Assessing introduction risk using species’ rank-abundance distributions
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Proceedings of the Royal Society B: Biological Sciences
Mixed-species assemblages are often unintentionally introduced into new ecosystems. Analysing how assemblage structure varies during transport may provide insights into how introduction risk changes before propagules are released. Characterization of introduction risk is typically based on assessments of colonization pressure (CP, the number of species transported) and total propagule pressure (total PP, the total abundance of propagules released) associated with an invasion vector. Generally, invasion potential following introduction increases with greater CP or total PP. Here, we extend these assessments using rank-abundance distributions to examine how CP: total PP relationships change temporally in ballast water of ocean-going ships. Rank-abundance distributions and CP: total PP patterns varied widely between trans-Atlantic and trans-Pacific voyages, with the latter appearing to pose a much lower risk than the former. Responses also differed by taxonomic group, with invertebrates experiencing losses mainly in total PP,while diatoms and dinoflagellates sustained losses mainly in CP. In certain cases, open-ocean ballastwater exchange appeared to increase introduction risk by uptake of new species or supplementation of existing ones. Our study demonstrates that rankabundance distributions provide new insights into the utility of CP and PP in characterizing introduction risk. © 2014 The Author(s) Published by the Royal Society. All rights reserved.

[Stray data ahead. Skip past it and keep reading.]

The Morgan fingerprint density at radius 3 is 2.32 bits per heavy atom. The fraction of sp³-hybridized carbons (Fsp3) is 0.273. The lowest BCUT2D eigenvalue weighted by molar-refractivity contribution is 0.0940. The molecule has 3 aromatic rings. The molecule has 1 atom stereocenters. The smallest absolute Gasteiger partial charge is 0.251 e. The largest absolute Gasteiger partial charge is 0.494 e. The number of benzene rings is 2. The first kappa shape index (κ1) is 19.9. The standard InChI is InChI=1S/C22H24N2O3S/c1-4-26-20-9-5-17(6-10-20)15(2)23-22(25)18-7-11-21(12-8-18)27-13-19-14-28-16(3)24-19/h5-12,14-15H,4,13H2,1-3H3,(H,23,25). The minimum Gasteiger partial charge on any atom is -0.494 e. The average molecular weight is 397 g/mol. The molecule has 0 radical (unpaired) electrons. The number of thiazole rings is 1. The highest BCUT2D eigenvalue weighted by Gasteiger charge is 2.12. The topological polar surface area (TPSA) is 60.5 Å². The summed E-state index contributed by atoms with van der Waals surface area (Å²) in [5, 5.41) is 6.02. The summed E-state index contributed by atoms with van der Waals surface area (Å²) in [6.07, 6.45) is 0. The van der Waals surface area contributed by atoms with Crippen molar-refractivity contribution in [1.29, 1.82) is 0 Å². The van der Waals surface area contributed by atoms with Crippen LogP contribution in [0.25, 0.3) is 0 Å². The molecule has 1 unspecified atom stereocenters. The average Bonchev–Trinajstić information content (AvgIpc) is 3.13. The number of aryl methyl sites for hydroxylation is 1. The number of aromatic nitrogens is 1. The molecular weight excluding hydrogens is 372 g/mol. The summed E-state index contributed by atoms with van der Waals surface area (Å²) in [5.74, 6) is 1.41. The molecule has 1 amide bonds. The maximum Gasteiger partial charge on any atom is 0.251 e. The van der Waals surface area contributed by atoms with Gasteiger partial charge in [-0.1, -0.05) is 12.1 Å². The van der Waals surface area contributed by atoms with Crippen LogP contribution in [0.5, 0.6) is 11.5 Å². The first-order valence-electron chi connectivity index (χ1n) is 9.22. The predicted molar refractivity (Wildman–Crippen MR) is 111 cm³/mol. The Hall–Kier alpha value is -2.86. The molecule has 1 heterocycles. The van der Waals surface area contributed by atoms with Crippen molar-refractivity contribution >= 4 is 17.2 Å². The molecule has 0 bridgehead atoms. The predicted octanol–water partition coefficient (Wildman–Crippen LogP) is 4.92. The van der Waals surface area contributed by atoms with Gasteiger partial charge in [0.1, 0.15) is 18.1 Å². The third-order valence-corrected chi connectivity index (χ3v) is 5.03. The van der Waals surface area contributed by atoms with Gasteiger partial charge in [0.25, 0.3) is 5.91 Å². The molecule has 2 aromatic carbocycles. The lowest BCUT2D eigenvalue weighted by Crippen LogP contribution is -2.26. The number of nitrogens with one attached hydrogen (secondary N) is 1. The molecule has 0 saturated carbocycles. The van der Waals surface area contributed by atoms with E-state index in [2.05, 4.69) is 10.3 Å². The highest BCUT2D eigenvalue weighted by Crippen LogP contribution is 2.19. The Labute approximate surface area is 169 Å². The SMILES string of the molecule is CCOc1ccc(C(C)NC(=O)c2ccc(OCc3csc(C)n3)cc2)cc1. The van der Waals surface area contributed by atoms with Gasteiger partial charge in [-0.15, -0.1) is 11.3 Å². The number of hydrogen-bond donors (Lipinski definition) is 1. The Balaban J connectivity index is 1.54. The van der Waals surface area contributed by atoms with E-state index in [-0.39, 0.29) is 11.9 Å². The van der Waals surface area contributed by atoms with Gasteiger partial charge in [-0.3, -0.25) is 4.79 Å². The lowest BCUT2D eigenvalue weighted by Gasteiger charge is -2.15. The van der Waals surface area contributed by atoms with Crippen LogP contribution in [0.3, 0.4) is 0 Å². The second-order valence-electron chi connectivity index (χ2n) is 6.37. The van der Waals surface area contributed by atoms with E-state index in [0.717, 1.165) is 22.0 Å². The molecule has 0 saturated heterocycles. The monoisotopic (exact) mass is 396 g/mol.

Chan, F. T.; Bradie, J.; Briski, E.; Bailey, S. A.; Simard, N.; and MacIsaac, Hugh J., "Assessing introduction risk using species’ rank-abundance distributions" (2014). Proceedings of the Royal Society B: Biological Sciences, 282, 1799.